/Buy or lease Lawmakers look for best deals on wheels

Buy or lease Lawmakers look for best deals on wheels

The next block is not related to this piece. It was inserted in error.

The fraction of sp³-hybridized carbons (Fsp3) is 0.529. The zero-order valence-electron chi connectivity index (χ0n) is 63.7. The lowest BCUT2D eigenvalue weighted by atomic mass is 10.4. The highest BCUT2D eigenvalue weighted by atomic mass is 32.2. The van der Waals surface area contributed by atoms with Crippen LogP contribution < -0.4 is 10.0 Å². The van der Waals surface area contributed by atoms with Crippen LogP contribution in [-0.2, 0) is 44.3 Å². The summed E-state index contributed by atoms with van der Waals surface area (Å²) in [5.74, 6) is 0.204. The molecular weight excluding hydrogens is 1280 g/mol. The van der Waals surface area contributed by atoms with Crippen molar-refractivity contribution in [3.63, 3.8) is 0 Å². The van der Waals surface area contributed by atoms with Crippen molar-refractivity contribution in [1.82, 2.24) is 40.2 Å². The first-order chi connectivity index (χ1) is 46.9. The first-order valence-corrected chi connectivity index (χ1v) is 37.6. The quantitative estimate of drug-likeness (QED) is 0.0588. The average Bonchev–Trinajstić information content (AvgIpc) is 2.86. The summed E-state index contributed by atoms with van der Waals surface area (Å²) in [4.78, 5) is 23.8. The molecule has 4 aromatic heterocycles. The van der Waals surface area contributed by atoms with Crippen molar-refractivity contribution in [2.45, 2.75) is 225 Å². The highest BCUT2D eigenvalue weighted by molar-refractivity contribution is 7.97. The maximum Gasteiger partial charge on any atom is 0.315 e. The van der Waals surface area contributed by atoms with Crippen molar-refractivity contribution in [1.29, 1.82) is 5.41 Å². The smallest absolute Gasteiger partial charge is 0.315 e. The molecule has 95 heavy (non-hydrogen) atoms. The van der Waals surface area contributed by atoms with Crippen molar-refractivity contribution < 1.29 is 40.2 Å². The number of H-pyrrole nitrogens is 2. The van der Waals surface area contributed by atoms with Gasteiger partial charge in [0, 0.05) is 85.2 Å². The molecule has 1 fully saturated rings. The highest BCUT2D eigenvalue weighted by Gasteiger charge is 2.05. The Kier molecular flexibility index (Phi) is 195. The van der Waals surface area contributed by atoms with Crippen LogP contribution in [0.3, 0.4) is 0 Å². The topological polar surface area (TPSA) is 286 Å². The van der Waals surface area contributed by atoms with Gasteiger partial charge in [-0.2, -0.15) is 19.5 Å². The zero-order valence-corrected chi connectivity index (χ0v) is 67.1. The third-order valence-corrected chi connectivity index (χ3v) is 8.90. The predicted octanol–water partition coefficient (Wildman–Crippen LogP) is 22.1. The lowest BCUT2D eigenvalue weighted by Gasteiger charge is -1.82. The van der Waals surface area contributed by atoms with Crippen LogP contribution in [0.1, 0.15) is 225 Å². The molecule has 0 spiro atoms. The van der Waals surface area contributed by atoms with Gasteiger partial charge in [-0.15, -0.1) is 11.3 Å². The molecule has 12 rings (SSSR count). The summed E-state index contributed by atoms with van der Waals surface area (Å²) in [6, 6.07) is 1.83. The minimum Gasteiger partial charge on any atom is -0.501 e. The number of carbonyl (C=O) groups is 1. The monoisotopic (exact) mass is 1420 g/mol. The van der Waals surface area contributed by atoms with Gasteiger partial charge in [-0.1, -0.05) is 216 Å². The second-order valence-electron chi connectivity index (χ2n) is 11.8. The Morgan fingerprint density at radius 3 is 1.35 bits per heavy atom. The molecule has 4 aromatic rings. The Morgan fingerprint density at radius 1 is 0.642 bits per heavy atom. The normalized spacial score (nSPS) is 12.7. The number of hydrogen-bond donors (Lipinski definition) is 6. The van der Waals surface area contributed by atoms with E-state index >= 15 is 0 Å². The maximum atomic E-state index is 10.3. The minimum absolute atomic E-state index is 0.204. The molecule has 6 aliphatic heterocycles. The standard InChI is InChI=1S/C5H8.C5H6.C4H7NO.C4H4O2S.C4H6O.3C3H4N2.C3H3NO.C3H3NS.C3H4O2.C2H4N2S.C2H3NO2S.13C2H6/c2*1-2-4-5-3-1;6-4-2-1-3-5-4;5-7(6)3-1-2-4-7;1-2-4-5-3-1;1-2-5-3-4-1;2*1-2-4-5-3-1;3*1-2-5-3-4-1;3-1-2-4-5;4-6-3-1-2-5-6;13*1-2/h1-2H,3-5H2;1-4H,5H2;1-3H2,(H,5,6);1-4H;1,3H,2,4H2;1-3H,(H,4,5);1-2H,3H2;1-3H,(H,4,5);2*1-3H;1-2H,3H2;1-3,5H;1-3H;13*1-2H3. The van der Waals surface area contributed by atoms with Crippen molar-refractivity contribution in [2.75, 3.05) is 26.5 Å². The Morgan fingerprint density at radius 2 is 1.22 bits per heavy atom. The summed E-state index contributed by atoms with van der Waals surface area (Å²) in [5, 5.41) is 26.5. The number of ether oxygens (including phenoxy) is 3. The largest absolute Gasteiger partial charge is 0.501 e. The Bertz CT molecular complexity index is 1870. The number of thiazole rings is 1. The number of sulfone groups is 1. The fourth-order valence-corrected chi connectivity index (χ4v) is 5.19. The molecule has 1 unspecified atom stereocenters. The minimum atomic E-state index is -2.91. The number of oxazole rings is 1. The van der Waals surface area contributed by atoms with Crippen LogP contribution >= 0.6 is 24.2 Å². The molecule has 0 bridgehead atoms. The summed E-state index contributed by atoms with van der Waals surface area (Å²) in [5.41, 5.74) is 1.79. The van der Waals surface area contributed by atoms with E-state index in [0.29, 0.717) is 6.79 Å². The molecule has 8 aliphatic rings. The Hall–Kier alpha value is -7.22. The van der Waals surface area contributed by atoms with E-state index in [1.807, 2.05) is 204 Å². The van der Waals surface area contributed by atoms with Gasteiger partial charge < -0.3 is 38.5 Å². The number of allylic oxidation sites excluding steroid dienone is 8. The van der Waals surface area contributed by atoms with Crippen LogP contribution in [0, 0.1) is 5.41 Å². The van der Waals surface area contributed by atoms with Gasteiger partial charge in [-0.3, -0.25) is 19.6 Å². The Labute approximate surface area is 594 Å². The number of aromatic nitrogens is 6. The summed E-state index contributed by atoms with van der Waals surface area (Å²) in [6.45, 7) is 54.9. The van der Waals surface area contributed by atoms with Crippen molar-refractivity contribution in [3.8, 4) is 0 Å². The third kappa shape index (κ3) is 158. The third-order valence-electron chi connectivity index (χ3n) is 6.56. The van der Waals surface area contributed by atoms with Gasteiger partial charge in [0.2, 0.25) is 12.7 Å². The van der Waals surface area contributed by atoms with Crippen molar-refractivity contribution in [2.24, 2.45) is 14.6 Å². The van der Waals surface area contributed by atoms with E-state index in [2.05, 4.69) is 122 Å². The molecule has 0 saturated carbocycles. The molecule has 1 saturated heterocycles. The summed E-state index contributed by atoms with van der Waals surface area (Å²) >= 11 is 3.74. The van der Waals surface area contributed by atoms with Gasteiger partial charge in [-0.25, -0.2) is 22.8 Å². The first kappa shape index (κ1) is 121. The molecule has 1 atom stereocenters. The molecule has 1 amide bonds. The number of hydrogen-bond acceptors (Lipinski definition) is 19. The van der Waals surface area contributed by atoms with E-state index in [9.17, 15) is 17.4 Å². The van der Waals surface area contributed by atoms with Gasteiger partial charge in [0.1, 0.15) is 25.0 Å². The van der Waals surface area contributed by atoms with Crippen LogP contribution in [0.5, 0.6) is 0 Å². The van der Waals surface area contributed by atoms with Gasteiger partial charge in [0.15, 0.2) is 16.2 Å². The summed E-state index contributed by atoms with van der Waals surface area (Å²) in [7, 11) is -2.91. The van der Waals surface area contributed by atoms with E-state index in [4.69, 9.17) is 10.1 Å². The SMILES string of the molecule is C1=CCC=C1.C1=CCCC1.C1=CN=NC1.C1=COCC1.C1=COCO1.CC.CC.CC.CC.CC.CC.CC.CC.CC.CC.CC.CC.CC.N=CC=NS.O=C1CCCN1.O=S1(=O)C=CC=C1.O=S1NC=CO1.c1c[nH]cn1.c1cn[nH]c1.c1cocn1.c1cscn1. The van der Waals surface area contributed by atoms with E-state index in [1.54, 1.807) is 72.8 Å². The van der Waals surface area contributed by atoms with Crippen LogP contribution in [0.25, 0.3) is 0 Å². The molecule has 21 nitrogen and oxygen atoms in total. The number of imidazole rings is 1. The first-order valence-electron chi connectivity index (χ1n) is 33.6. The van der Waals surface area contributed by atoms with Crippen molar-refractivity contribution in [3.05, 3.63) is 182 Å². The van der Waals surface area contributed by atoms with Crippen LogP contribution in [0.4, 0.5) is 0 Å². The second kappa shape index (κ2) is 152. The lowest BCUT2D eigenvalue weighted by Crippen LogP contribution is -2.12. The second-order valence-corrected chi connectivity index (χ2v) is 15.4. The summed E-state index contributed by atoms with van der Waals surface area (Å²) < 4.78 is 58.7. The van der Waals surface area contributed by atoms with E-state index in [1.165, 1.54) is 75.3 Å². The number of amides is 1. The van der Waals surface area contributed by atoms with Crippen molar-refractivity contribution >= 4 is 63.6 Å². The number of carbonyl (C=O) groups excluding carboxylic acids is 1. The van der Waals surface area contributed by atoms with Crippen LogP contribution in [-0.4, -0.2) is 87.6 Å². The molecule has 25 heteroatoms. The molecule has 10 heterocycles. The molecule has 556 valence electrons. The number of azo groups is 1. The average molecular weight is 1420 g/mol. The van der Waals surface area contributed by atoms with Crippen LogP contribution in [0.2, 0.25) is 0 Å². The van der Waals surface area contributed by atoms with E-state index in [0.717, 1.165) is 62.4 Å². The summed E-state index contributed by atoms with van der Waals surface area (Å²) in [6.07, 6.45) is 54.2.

House Speaker Philip Gunn (Republican from Clinton) often led the discussion on various state agencies’ fleet policies. He also discussed whether buying or leasing new or used vehicles was the best approach for them. Gunn, a Republican from Clinton, led questions with Melinda McGrath, Mississippi Department of Transportation Executive director, about why the agency purchases new vehicles and why heavy equipment like backhoes, excavators, and other machinery are rented instead of rented. Gunn also explained why Transportation Department employees do not use state vehicles and receive mileage reimbursement. McGrath stated that the Transportation Department currently has 2,233 vehicles. However, 986 of these vehicles are heavy-duty vehicles such as dump trucks, tanker trucks and asphalt truck. McGrath stated that several of the fleet vehicles are eligible for federal reimbursements from U.S. Department of Transportation and that a cost-benefit assessment showed that heavy duty vehicles were more cost-effective than renting. The state could save between $150,000 to $200,000. McGrath also mentioned safety concerns such as flashing lights on state-owned vehicles which can’t be mounted on personal vehicles. He also cited efficiency concerns like employees being able to inform the department when state vehicles aren’t at work. McGrath stated that reducing the number of state-owned vehicles would decrease our efficiency. McGrath stated that “we think where we are right now is a reasonable amount of vehicles to maintain what needs to be maintained.” Gunn also pointed out that Enterprise leases vehicles to several universities, including Jackson State University and Alcorn State University. Glenn Boyce (commissioner of higher education) stated that he believes that universities who buy their vehicles get a better deal, but that it depends on whether the college is able to maintain the vehicle on-site. Alcorn officials responded to the questions of the legislative panel by stating that the university cannot afford to maintain and repair the vehicles, and can only purchase new ones. The written response stated that leasing was cheaper at the moment. An afternoon session was held with the Department of Finance and Administration Lieutenant Governor. Tate Reeves suggested the idea of a shared pool of vehicles for state agencies. Reeves stated that instead of each department paying for a fleet, the state would maintain a pool of vehicles that all agencies could access. He noted that the cost of maintaining this fleet would be shared by all entities and not spread to each agency. Aubrey Leigh Goodwin, Department of Finance and Administration, stated that purchasing in general could be cheaper if there was a central procurement process for all commodities of state agencies. Instead of each agency having its own procurement process and division, this plan would see a centralized procurement department under the Department of Finance and Administration. It would handle all procurement. Goodwin stated that such a program would allow bulk purchase leveraging to be implemented. This could help save money for the state. Goodwin stated that vendors would be able to predict the future. “We will be in a position to leverage all our purchasing at once.” All three education agencies, K-12, community college and colleges and universities, stressed that they adhere to state law when buying. Sen. Gary Jackson (R-French Camp) questioned Institutions of Higher Learning about the higher threshold that requires board approval for purchases. While purchases exceeding $100,000 required approval from other state agencies, IHL’s board review starts at $250,000. I don’t know why that threshold was set at this level. Boyce said that there is much debate about whether the threshold is too low or too high. Legislators also asked Andrea Mayfield, head of community colleges, about the absence of a central oversight body for college purchases. Senator Briggs Hopson (R-Vicksburg) asked where the community colleges draw the line. Mayfield stressed that although large purchases, such as those for state board connectivity, firewalls, and security, are already made through a consortium of colleges, individual college purchases are not always done through a consortium. They are free to purchase in consortium if they wish, but they wouldn’t force it. Mayfield stated that they know their needs are different – they will know what they require and when they need it. This working group session was one of a series of meetings that were designed to evaluate the state’s tax structure as well as the budgets of 13 state agencies. The group previously discussed topics like personnel, contracts, and travel. To support this important work, you can make a regular donation to the Spring Member Drive today.